One Owner. How Many LLCs?
Question: I own two separate businesses. Should I have a separate LLC for each business?
Disadvantages to a Single LLC
Limited Liability. A limited liability company protects you from personal liability. A limited liability company does not protect businesses from legal liability. Multiple businesses under one LLC umbrella will not protect one business from legal claims against another business.
Example: You own three businesses: a restaurant, a rental property, and a printing business. All three businesses are under the same limited liability company, Frank’s LLC. A slip and fall injury occurs at the restaurant. The resulting damages from the injuries are in excess of $500,000. Frank’s LLC only has insurance for $250,000. The injured person could seek the remaining $250,000 from all three of Frank’s LLC’s businesses: the restaurant, the rental property, and the printing business. The outcome of a slip and fall injury at a restaurant is now having a detrimental impact on the other two businesses.
Licensing. A single LLC will need to file a DBA (“doing business as”) for each business. You may also need special permitting for each business as well.
Advantages to a Single LLC
Simplicity. Under a single LLC, you can combine the income from each separate business and file it under the same tax return. You only need to pay one annual withholding fee of $800 per year. You only need to maintain meeting minutes for one LLC.
Although under a single LLC you may file a single tax return, the commingling of assets and sales information may complicate performance reviews of the businesses.
Disadvantages to Multiple LLCs
Owning and maintaining multiple LLCs will be more expensive. Forming each LLC will cost money, including attorneys fees and filing fees. You will also have to pay the minimum withholding tax of $800 per year for each LLC. Your accounting fees will likely increase as well.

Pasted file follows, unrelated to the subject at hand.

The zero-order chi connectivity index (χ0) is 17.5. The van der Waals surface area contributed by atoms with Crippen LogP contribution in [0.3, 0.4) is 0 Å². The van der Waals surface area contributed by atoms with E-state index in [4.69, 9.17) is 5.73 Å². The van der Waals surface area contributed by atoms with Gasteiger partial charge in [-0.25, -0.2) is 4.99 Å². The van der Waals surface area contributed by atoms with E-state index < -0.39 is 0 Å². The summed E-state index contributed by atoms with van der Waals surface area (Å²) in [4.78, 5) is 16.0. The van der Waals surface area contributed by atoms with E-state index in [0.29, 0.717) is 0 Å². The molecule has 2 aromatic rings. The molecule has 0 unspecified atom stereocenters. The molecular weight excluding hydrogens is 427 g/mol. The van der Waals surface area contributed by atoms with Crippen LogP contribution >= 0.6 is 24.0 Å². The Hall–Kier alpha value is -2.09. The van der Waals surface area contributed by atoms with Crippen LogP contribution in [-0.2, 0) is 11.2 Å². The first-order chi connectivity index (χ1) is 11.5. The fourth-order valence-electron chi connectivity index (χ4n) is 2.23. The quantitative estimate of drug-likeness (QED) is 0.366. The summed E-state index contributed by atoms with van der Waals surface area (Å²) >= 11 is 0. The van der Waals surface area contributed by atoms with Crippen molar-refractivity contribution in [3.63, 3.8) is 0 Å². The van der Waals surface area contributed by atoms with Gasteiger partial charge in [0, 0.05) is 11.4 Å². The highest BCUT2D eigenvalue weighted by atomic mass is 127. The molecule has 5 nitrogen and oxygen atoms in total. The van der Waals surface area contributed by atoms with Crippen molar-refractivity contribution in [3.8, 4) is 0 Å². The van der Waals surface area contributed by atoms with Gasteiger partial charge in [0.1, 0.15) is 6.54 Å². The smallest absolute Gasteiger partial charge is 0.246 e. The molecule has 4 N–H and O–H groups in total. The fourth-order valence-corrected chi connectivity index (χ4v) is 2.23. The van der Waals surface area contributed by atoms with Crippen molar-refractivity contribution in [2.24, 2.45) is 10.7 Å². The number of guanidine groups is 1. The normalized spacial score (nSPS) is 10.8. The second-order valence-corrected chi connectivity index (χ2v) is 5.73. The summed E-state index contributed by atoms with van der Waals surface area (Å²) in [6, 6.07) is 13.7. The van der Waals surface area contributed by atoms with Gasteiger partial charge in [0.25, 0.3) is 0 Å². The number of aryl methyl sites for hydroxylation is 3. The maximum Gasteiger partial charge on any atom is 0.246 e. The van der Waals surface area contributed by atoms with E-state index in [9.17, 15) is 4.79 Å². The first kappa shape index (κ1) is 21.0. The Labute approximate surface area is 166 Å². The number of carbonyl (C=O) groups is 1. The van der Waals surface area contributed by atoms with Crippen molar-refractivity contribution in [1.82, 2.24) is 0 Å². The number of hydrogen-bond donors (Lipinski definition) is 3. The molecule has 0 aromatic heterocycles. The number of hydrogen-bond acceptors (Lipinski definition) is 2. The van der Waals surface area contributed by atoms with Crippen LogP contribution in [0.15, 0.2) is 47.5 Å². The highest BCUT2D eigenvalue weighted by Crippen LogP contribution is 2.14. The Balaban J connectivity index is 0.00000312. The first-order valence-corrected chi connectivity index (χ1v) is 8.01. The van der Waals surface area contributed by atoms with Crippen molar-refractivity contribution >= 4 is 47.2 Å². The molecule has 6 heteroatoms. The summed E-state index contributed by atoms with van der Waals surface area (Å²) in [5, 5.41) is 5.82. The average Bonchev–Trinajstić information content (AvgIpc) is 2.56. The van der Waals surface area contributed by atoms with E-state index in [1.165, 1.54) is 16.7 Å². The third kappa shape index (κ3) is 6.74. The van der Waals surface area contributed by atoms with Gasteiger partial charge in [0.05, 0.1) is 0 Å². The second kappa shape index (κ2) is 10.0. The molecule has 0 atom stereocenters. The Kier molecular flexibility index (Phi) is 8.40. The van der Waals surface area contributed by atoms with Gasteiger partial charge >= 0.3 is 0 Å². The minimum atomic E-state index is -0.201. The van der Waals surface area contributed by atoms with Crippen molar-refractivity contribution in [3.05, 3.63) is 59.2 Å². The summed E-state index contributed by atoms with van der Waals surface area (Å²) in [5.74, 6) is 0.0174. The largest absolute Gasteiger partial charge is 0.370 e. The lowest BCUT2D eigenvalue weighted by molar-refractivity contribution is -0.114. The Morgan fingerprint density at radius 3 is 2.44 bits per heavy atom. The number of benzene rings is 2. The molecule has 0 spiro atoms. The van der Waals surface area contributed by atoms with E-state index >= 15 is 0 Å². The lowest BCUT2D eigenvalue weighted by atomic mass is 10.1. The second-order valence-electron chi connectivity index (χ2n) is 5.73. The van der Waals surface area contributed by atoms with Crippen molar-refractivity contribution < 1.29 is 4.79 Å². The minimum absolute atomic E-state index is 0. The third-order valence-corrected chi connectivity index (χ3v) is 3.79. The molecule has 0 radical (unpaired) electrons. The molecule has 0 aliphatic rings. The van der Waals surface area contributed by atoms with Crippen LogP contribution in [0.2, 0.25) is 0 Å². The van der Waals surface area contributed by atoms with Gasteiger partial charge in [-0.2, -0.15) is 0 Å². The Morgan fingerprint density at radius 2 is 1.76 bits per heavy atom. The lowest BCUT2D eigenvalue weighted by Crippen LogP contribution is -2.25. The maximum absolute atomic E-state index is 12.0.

Owning and maintaining multiple LLCs will make your life more complicated. Each LLC will need to keep up with corporate formalities, including keeping separate bank accounts, separate meeting minutes, no commingling of assets, filing separate tax returns and maintaining separate accounting books. Operating a single LLC can be time consuming, but operating multiple LLCs can be a big headache.
There are possible solutions to some of the issues, like a Qualified Subchapter S Subsidiary Election. Learn more about QSubs on the IRS website.
Contact Sacramento Business Attorneys
Our business attorneys provide detailed consultations discussing the benefits of filing multiple LLCs or having multiple businesses under one LLC. We will work with you in deciding whether setting up multiple LLCs is a good idea. Sometimes, its best to wait and determine the success of a startup business before paying the extra filing fees.
Our Sacramento business law attorneys also assist with all necessary corporate formalities, including, for example, meeting minutes, resolutions, operating agreements, and membership certificates. Our Sacramento business attorneys understand limited liability companies and can help you understand too. Contact our law office to schedule an initial consultation.
By: Trevor Carson Google+
*The information provided in this post does not constitute legal advice or opinion. The information is for guidance purposes only. Individual situations vary and you should contact an attorney for a consultation. This post is considered a solicitation and advertisement. The post does not warrant the outcome of any matter. Sacramento Business Lawyer on the Multiple LLCs or Single LLC.